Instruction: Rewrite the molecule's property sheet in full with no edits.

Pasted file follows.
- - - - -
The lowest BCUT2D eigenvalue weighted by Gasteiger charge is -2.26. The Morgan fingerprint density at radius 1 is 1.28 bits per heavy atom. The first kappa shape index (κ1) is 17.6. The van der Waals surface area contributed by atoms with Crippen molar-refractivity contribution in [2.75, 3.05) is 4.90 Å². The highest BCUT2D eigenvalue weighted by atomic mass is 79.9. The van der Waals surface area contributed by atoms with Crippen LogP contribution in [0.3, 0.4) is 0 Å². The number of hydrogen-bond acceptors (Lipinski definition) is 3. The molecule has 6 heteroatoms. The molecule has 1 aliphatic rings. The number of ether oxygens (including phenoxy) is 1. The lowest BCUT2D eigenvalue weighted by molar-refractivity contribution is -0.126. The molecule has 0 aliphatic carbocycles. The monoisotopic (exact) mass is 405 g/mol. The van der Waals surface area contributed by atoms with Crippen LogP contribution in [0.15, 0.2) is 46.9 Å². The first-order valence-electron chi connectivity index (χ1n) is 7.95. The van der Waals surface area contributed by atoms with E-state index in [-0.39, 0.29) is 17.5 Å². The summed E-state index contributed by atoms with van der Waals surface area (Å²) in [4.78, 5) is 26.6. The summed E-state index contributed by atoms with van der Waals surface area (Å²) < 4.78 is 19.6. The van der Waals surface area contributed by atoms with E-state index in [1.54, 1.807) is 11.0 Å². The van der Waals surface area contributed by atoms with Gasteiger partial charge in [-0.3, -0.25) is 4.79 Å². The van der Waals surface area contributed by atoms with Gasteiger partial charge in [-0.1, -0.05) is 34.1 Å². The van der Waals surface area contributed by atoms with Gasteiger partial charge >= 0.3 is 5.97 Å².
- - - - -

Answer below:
The lowest BCUT2D eigenvalue weighted by Gasteiger charge is -2.26. The Morgan fingerprint density at radius 1 is 1.28 bits per heavy atom. The first kappa shape index (κ1) is 17.6. The van der Waals surface area contributed by atoms with Crippen molar-refractivity contribution in [2.75, 3.05) is 4.90 Å². The highest BCUT2D eigenvalue weighted by atomic mass is 79.9. The van der Waals surface area contributed by atoms with Crippen LogP contribution in [0.3, 0.4) is 0 Å². The number of hydrogen-bond acceptors (Lipinski definition) is 3. The molecule has 6 heteroatoms. The molecule has 1 aliphatic rings. The number of ether oxygens (including phenoxy) is 1. The lowest BCUT2D eigenvalue weighted by molar-refractivity contribution is -0.126. The molecule has 0 aliphatic carbocycles. The monoisotopic (exact) mass is 405 g/mol. The van der Waals surface area contributed by atoms with Crippen LogP contribution in [0.15, 0.2) is 46.9 Å². The first-order valence-electron chi connectivity index (χ1n) is 7.95. The van der Waals surface area contributed by atoms with E-state index in [-0.39, 0.29) is 17.5 Å². The summed E-state index contributed by atoms with van der Waals surface area (Å²) in [4.78, 5) is 26.6. The summed E-state index contributed by atoms with van der Waals surface area (Å²) < 4.78 is 19.6. The van der Waals surface area contributed by atoms with E-state index in [1.54, 1.807) is 11.0 Å². The van der Waals surface area contributed by atoms with Gasteiger partial charge in [-0.3, -0.25) is 4.79 Å². The van der Waals surface area contributed by atoms with Gasteiger partial charge in [-0.1, -0.05) is 34.1 Å². The van der Waals surface area contributed by atoms with Gasteiger partial charge >= 0.3 is 5.97 Å².